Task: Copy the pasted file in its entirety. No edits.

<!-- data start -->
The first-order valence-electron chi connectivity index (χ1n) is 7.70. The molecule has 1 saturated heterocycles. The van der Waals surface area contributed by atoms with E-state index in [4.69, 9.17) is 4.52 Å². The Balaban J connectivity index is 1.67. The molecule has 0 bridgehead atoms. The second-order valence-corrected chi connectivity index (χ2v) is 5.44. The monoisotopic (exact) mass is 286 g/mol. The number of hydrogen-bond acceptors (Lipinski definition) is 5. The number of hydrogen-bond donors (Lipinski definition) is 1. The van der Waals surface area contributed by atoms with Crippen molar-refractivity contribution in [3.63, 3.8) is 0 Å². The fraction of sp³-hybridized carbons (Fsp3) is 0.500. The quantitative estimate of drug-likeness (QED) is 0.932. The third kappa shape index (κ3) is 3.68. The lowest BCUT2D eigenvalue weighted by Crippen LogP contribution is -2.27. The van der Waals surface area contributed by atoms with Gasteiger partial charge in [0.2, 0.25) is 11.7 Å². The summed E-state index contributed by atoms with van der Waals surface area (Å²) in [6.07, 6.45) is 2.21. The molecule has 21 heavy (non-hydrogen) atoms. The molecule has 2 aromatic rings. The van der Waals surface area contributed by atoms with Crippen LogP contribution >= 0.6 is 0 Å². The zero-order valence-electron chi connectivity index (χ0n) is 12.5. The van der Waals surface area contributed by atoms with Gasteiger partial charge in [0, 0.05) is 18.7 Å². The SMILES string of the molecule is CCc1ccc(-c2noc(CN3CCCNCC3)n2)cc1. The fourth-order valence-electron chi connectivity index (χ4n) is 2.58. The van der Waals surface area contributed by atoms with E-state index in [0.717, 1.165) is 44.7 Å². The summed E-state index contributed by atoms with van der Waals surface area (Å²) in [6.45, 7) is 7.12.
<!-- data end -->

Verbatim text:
The first-order valence-electron chi connectivity index (χ1n) is 7.70. The molecule has 1 saturated heterocycles. The van der Waals surface area contributed by atoms with E-state index in [4.69, 9.17) is 4.52 Å². The Balaban J connectivity index is 1.67. The molecule has 0 bridgehead atoms. The second-order valence-corrected chi connectivity index (χ2v) is 5.44. The monoisotopic (exact) mass is 286 g/mol. The number of hydrogen-bond acceptors (Lipinski definition) is 5. The number of hydrogen-bond donors (Lipinski definition) is 1. The van der Waals surface area contributed by atoms with Crippen molar-refractivity contribution in [3.63, 3.8) is 0 Å². The fraction of sp³-hybridized carbons (Fsp3) is 0.500. The quantitative estimate of drug-likeness (QED) is 0.932. The third kappa shape index (κ3) is 3.68. The lowest BCUT2D eigenvalue weighted by Crippen LogP contribution is -2.27. The van der Waals surface area contributed by atoms with Gasteiger partial charge in [0.2, 0.25) is 11.7 Å². The summed E-state index contributed by atoms with van der Waals surface area (Å²) in [6.07, 6.45) is 2.21. The molecule has 21 heavy (non-hydrogen) atoms. The molecule has 2 aromatic rings. The van der Waals surface area contributed by atoms with Crippen LogP contribution >= 0.6 is 0 Å². The zero-order valence-electron chi connectivity index (χ0n) is 12.5. The van der Waals surface area contributed by atoms with Gasteiger partial charge in [0, 0.05) is 18.7 Å². The SMILES string of the molecule is CCc1ccc(-c2noc(CN3CCCNCC3)n2)cc1. The fourth-order valence-electron chi connectivity index (χ4n) is 2.58. The van der Waals surface area contributed by atoms with E-state index in [0.717, 1.165) is 44.7 Å². The summed E-state index contributed by atoms with van der Waals surface area (Å²) in [6.45, 7) is 7.12.